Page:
Rising from California’s Sacramento Valley, the enigmatic Sutter Buttes (“Buttes”) emerge as the smallest and perhaps least known mountain range in the world. The Buttes are truly singular and stand tall as both a landmark and icon for the southern Sacramento Valley. The isolated cluster of dry, rugged, peaks is near the heart of the southern Sacramento Valley and is visible from throughout the region. Surrounding the Buttes is a special landscape that joins together a world-renowned mosaic of natural abundance: productive farmlands, wildlife refuges and managed wetlands, cities and rural communities, and meandering rivers that support and feed fisheries and natural habitats. Nourishment and sustenance from the fields, habitats for fish and wildlife, recreation and a special quality of life—the Sacramento Valley is home to all of this, and more. The Buttes and the Sacramento Valley continue to provide what’s essential to California’s future success and prosperity.
On a Saturday in September, my family and I spent the day circling the Sutter Buttes. For those who have not had a chance to see or explore the Buttes, the attached slideshow shows pictures from 360° of the Buttes shot by my 15-year old son Nielsen, an accomplished and aspiring photographer. He was shooting that day
with a Canon T3i with a Canon 18-55 lens.
We started on the southern flank near the town of Sutter and then proceeded west and circled the Buttes and finished up in Yuba City. The day was warm, with the haze from the Rumsey Canyon fire spreading over the Buttes. Although the Buttes are in every picture, it is the working landscape in the foreground that gives dimension to the Sacramento Valley. Through these pictures, you can sense the blending of the working and natural landscape surrounding the iconic Sutter Buttes. On this day, the rangeland surrounding the Buttes was bone-dry, while the highly productive and pastoral rice, trees and other crops were verdant and on the verge of harvest. On the northern flank, the Gray Lodge Wildlife Area was partially flooded and had attracted ducks and several other birds.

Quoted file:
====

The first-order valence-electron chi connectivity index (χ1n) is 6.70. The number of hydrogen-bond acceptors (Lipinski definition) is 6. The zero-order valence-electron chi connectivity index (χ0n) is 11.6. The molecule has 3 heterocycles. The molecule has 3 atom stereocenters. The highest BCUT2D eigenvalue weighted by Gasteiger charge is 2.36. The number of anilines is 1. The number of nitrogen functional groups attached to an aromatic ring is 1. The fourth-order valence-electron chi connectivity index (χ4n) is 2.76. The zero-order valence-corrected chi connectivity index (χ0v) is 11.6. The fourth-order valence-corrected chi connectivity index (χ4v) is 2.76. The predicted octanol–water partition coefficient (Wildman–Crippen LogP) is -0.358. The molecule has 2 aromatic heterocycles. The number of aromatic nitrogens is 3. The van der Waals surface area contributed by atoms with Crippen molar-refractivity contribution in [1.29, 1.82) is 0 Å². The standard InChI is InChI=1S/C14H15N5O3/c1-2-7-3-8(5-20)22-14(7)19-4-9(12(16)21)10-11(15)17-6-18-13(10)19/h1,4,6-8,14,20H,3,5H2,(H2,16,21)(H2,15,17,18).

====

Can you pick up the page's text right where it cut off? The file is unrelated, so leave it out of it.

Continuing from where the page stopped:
For those interested in exploring and learning more about the Sutter Buttes, the Middle Mountain Foundation provides conservation and educational programs. The Foundation draws
its name from the Maidu Indians who lived in harmony with the land’s natural elements, always preserving it for their future generations. For the geology of the Sutter Buttes, see United States Geologic Survey (USGS) and, also visit the Sacred Land Film Project.